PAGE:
Please note: we retain the right to check the validity of all EMC applications submitted, with or without evidence.  You may wish to ensure any evidence from an external party is provided on headed paper and includes the person’s contact details. If your submission is found to be fraudulent you may be referred to student disciplinary procedures.

When is the deadline to submit an EMC application?

You can submit an EMC at any point from the start of the module, but the final deadline is no more than 10 working days after the assessment date. For example, if your assessment date was 1 October 2021, your deadline to submit an EMC would be 15 October 2021.

How do I submit an EMC application?

Please submit your EMC application using the online EMC form.

There are instructions on the form, but as an overview, you will need to provide the following information:

  • Your name, student ID number and details of the assessment the EMC applies to
  • The reasons why you are applying for an EMC (see the list above)
  • A factual statement explaining how your circumstances have impacted on your ability to complete/submit an assessment; or how your circumstances have prevented you from performing to your best ability. Please only provide information relevant to this specific application
  • Any evidence to support your application (see the list of accepted evidence above)

When your online EMC form has been submitted, you will normally receive an email confirming receipt.

Who makes the decision on my application?

Assessment Officers in Academic Registry review all applications.

If your application and supporting evidence relate to the circumstances recommended by the OIA, your application will normally be approved.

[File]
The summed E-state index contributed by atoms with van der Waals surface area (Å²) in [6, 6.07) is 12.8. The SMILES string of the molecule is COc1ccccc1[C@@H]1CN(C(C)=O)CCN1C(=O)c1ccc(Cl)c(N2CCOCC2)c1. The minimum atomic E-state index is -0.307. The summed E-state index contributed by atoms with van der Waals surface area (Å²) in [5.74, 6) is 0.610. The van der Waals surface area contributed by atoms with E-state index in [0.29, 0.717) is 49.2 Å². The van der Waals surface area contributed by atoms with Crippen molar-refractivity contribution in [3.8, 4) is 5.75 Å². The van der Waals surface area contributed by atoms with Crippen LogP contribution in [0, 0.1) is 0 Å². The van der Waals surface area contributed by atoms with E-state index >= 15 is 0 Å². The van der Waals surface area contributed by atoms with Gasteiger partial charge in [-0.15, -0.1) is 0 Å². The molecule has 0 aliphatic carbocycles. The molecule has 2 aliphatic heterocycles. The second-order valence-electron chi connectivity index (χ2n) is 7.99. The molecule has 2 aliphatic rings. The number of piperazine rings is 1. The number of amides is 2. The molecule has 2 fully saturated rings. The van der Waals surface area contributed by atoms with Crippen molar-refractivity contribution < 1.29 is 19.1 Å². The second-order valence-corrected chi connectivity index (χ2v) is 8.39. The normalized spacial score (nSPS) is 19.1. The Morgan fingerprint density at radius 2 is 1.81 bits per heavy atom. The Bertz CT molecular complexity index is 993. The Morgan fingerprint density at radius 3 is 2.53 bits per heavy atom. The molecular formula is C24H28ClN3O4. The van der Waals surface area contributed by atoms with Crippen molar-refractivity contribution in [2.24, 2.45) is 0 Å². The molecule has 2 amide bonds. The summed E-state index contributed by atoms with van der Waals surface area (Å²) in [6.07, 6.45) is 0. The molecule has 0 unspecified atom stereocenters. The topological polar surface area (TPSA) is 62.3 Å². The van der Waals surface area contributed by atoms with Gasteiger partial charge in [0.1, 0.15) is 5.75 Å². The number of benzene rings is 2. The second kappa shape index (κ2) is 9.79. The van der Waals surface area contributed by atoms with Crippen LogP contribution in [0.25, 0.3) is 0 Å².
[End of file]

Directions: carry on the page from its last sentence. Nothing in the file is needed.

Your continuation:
If your circumstances do not meet those listed by the OIA or you have no supporting evidence, your application will be referred to an EMC panel for a decision.

We will email you to confirm whether your application has been approved or to let you know that your application is being considered by an EMC panel.

EMC Panels

Who sits on an EMC panel?

The panel includes

  • Senior and Assistant Registrars from the Assessment and Awards team
  • The Faculty Assistant Registrar from each of the three faculties
  • A representative from Student Services

In addition to making decisions on EMC applications, the panel will also decide whether students require additional support. For example, if a student has submitted multiple EMC applications in the same academic year.

How often does an EMC panel meet?

The panel normally meets once a month.

When will I be informed of a panel’s decision?

We will email you with the panel’s decision after the panel meeting has taken place.

What do I do if I’m not happy with the panel’s decision?

You can make an academic appeal. Information on how to do this will be included in the email you receive notifying you of the panel outcome.

I did not submit an EMC at the original point of assessment – what can I do?

Once the end of year/module assessment boards have confirmed all results, academic transcripts are published.  You have 10 working days after publication to submit an EMC application. You will receive details on how to do this with your online transcript.

We consider all EMC applications in the same way, whether they are submitted following the publication of online transcripts or submitted at the original point of assessment.  You will not be disadvantaged by applying for an EMC after the original point of assessment, but you must apply within the timeframe stated.

EMC and Academic Malpractice

If you are being considered under the malpractice regulations for the same assessment that you are intending to submit an EMC application for, it is your responsibility to ensure your tutors for the assessment are aware of your mitigating circumstances.  This will allow your tutors to take your mitigating circumstances into account as part of the malpractice investigation.

If you already have an approved EMC but are subsequently considered under malpractice procedures – please note, the outcome of any malpractice investigation supersedes any local activity around EMC. It is therefore advisable to disclose your circumstances to the investigating tutors who may not be aware of any prior EMC application.

Last updated on Last updated on Was this page helpful? Yes No Thanks for your feedback! Please tell us more: